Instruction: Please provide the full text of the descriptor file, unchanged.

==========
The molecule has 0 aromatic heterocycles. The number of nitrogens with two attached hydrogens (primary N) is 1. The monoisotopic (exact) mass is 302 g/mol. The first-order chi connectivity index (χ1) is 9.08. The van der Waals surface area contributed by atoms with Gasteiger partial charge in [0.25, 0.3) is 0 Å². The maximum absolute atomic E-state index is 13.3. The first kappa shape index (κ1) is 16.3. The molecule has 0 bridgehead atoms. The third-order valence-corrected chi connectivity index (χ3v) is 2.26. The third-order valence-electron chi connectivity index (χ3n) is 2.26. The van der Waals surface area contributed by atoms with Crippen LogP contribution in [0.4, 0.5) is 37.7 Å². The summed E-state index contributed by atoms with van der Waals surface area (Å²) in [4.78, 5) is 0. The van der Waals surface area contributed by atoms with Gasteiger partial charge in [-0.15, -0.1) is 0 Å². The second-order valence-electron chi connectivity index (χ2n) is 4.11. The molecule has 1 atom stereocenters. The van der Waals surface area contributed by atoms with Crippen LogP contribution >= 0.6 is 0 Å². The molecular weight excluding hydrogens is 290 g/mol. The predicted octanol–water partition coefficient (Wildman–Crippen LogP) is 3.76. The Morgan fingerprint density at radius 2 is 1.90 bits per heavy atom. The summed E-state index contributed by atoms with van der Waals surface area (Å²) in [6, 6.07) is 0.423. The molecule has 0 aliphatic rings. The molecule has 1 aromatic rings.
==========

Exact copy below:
The molecule has 0 aromatic heterocycles. The number of nitrogens with two attached hydrogens (primary N) is 1. The monoisotopic (exact) mass is 302 g/mol. The first-order chi connectivity index (χ1) is 9.08. The van der Waals surface area contributed by atoms with Gasteiger partial charge in [0.25, 0.3) is 0 Å². The maximum absolute atomic E-state index is 13.3. The first kappa shape index (κ1) is 16.3. The molecule has 0 bridgehead atoms. The third-order valence-corrected chi connectivity index (χ3v) is 2.26. The third-order valence-electron chi connectivity index (χ3n) is 2.26. The van der Waals surface area contributed by atoms with Crippen LogP contribution in [0.4, 0.5) is 37.7 Å². The summed E-state index contributed by atoms with van der Waals surface area (Å²) in [4.78, 5) is 0. The van der Waals surface area contributed by atoms with Gasteiger partial charge in [-0.15, -0.1) is 0 Å². The second-order valence-electron chi connectivity index (χ2n) is 4.11. The molecule has 1 atom stereocenters. The van der Waals surface area contributed by atoms with Crippen LogP contribution >= 0.6 is 0 Å². The molecular weight excluding hydrogens is 290 g/mol. The predicted octanol–water partition coefficient (Wildman–Crippen LogP) is 3.76. The Morgan fingerprint density at radius 2 is 1.90 bits per heavy atom. The summed E-state index contributed by atoms with van der Waals surface area (Å²) in [6, 6.07) is 0.423. The molecule has 0 aliphatic rings. The molecule has 1 aromatic rings.